They're All Dead.

All the good ones are dead. Some amazing writers have left us this year. Who will you miss most?

My plan was to tell you all about this great book: How to be a Friend to a Friend who's Sick, but then my sick friend died so I never finished the book. Instead, for these Days of the Dead, our days to remember and honor our beloved deceased; I thought I'd remind you of all the awesome authors who've passed away this year. Biographies, written while the authors were still alive, provided by the publishers.

Dr. Oliver Sacks, 1933-2015
Oliver Sacks is the author of twelve previous books, including The Mind’s Eye, Musicophilia, The Man Who Mistook His Wife for a Hat, and Awakenings (which inspired both the Oscar-nominated film and a play by Harold Pinter). The New York Times has referred to Dr. Sacks as “the poet laureate of medicine,” and he is a frequent contributor to The New Yorker and The New York Review of Books. He lives in New York City, where he is a professor of neurology at the NYU School of Medicine.

Jackie Collins, 1937-2015
There have been many imitators, but only Jackie Collins can tell you what really goes on in the fastest lane of all. From Beverly Hills bedrooms to a raunchy prowl along the streets of Hollywood; from glittering rock parties and concerts to stretch limos and the mansions of the power brokers — Jackie Collins chronicles the real truth from the inside looking out. Jackie Collins has been called a “raunchy moralist” by the late director Louis Malle and “Hollywood’s own Marcel Proust” by Vanity Fair magazine. With over 500 million copies of her books sold in more than 40 countries, and with some thirty New York Times bestsellers to her credit, Jackie Collins is one of the world’s top-selling novelists. She is known for giving her readers an unrivaled insiders knowledge of Hollywood and the glamorous lives and loves of the rich, famous, and infamous! “I write about real people in disguise,” she says. “If anything, my characters are toned down — the truth is much more bizarre.”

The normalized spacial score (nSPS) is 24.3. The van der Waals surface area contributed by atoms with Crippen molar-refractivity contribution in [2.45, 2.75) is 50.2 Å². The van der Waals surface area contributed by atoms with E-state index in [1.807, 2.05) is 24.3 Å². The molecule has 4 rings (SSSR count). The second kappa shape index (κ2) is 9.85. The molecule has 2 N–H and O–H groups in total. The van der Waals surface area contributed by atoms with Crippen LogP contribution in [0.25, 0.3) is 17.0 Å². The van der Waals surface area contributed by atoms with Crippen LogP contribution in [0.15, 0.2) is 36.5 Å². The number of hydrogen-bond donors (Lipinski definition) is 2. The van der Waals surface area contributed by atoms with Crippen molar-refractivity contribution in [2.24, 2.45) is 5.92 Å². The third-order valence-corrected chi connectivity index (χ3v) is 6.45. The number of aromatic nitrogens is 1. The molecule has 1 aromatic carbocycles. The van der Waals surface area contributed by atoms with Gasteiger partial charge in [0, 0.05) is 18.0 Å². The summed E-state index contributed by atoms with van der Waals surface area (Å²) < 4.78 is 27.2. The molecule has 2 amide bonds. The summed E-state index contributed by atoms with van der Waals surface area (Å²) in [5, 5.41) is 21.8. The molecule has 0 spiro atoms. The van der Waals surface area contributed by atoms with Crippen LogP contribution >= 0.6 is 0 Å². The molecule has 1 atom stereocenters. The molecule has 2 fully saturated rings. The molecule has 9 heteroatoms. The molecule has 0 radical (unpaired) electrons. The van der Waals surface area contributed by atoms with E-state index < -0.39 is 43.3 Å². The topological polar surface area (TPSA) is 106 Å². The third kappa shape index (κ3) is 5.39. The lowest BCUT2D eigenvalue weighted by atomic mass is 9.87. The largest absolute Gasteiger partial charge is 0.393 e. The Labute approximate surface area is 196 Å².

Terry Pratchett, 1948-2015
Terry Pratchett is the acclaimed creator of the globally bestselling Discworld series, the first of which, The Color of Magic, was published in 1983. Raising Steam is his fortieth Discworld novel. His books have been widely adapted for stage and screen; he is the winner of multiple prizes, including the Carnegie Medal, and was awarded a knighthood for services to literature. After falling out with his keyboard, he now talks to his computer. Occasionally, these days, it answers back.

E.L. Doctorow, 1931-2015
E. L. DOCTOROW’S works of fiction include Homer & Langley, The March, Billy Bathgate, Ragtime, the Book of Daniel, City of God, Welcome to Hard Times, Loon Lake, World’s Fair, The Waterworks, and All the Time in the World. Among his honors are the National Book Award, three National Book Critics Circle Awards, two PEN Faulkner Awards, The Edith Wharton Citation for Fiction and the presidentially-conferred National Humanities Medal. In 2009 he was short listed for the Man Booker International Prize honoring a writer’s lifetime achievement in fiction, and in 2012 he won the PEN Saul Bellow Award given to an author whose “scale of achievement over a sustained career places him in the highest rank of American Literature.”
In 2013 the American Academy of Arts and Letters awarded him the Gold Medal for Fiction. 

Philip Levine, 1928-2015
Philip Levine is the author of seventeen collections of poetry. He has received many awards for his poetry, including the National Book Award in 1980 for Ashes and again in 1991 for What Work Is, and the Pulitzer Prize in 1995 for The Simple Truth

David Carr, 1956-2015
David Carr is the Media Equation columnist and culture reporter for The New York Times.

Colleen McCullough, 1937-2015

Guenter Grass, 1927-2015

Ann Rule, 1931-2015 

Who is your favorite writer who has come and gone? Leave a comment.



 

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